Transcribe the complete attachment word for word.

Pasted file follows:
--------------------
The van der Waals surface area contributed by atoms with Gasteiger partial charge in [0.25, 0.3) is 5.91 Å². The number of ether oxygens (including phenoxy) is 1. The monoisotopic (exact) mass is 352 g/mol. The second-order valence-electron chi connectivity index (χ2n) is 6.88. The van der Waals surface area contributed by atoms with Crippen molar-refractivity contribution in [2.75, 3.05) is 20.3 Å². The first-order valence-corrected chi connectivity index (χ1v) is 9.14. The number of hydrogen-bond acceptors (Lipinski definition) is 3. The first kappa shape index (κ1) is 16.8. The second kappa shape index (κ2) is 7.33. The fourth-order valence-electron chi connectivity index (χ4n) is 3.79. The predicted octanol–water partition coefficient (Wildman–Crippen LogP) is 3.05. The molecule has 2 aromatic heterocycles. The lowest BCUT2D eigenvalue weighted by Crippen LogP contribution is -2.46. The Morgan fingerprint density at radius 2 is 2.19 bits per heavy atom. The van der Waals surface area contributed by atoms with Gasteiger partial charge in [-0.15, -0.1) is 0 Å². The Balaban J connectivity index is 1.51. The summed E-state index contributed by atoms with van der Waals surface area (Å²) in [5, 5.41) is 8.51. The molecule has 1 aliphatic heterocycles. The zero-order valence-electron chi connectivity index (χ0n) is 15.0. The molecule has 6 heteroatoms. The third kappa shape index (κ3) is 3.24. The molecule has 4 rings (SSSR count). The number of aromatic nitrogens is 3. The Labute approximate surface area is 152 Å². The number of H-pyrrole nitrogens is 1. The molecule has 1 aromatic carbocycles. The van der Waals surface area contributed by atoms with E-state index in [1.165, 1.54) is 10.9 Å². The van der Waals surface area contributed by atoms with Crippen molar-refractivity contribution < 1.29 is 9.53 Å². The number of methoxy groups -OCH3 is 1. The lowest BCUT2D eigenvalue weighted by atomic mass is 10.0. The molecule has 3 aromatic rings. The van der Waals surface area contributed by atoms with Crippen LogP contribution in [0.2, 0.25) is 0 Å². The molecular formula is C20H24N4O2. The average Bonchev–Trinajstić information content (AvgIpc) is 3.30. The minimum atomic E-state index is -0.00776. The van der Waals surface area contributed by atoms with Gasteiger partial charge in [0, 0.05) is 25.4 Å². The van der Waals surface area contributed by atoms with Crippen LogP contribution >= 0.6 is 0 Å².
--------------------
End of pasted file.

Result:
The van der Waals surface area contributed by atoms with Gasteiger partial charge in [0.25, 0.3) is 5.91 Å². The number of ether oxygens (including phenoxy) is 1. The monoisotopic (exact) mass is 352 g/mol. The second-order valence-electron chi connectivity index (χ2n) is 6.88. The van der Waals surface area contributed by atoms with Crippen molar-refractivity contribution in [2.75, 3.05) is 20.3 Å². The first-order valence-corrected chi connectivity index (χ1v) is 9.14. The number of hydrogen-bond acceptors (Lipinski definition) is 3. The first kappa shape index (κ1) is 16.8. The second kappa shape index (κ2) is 7.33. The fourth-order valence-electron chi connectivity index (χ4n) is 3.79. The predicted octanol–water partition coefficient (Wildman–Crippen LogP) is 3.05. The molecule has 2 aromatic heterocycles. The lowest BCUT2D eigenvalue weighted by Crippen LogP contribution is -2.46. The Morgan fingerprint density at radius 2 is 2.19 bits per heavy atom. The van der Waals surface area contributed by atoms with Gasteiger partial charge in [-0.15, -0.1) is 0 Å². The Balaban J connectivity index is 1.51. The summed E-state index contributed by atoms with van der Waals surface area (Å²) in [5, 5.41) is 8.51. The molecule has 1 aliphatic heterocycles. The zero-order valence-electron chi connectivity index (χ0n) is 15.0. The molecule has 6 heteroatoms. The third kappa shape index (κ3) is 3.24. The molecule has 4 rings (SSSR count). The number of aromatic nitrogens is 3. The Labute approximate surface area is 152 Å². The number of H-pyrrole nitrogens is 1. The molecule has 1 aromatic carbocycles. The van der Waals surface area contributed by atoms with E-state index in [1.165, 1.54) is 10.9 Å². The van der Waals surface area contributed by atoms with Crippen molar-refractivity contribution < 1.29 is 9.53 Å². The number of methoxy groups -OCH3 is 1. The lowest BCUT2D eigenvalue weighted by atomic mass is 10.0. The molecule has 3 aromatic rings. The van der Waals surface area contributed by atoms with Crippen LogP contribution in [0.2, 0.25) is 0 Å². The molecular formula is C20H24N4O2. The average Bonchev–Trinajstić information content (AvgIpc) is 3.30. The minimum atomic E-state index is -0.00776. The van der Waals surface area contributed by atoms with Gasteiger partial charge in [0, 0.05) is 25.4 Å². The van der Waals surface area contributed by atoms with Crippen LogP contribution >= 0.6 is 0 Å².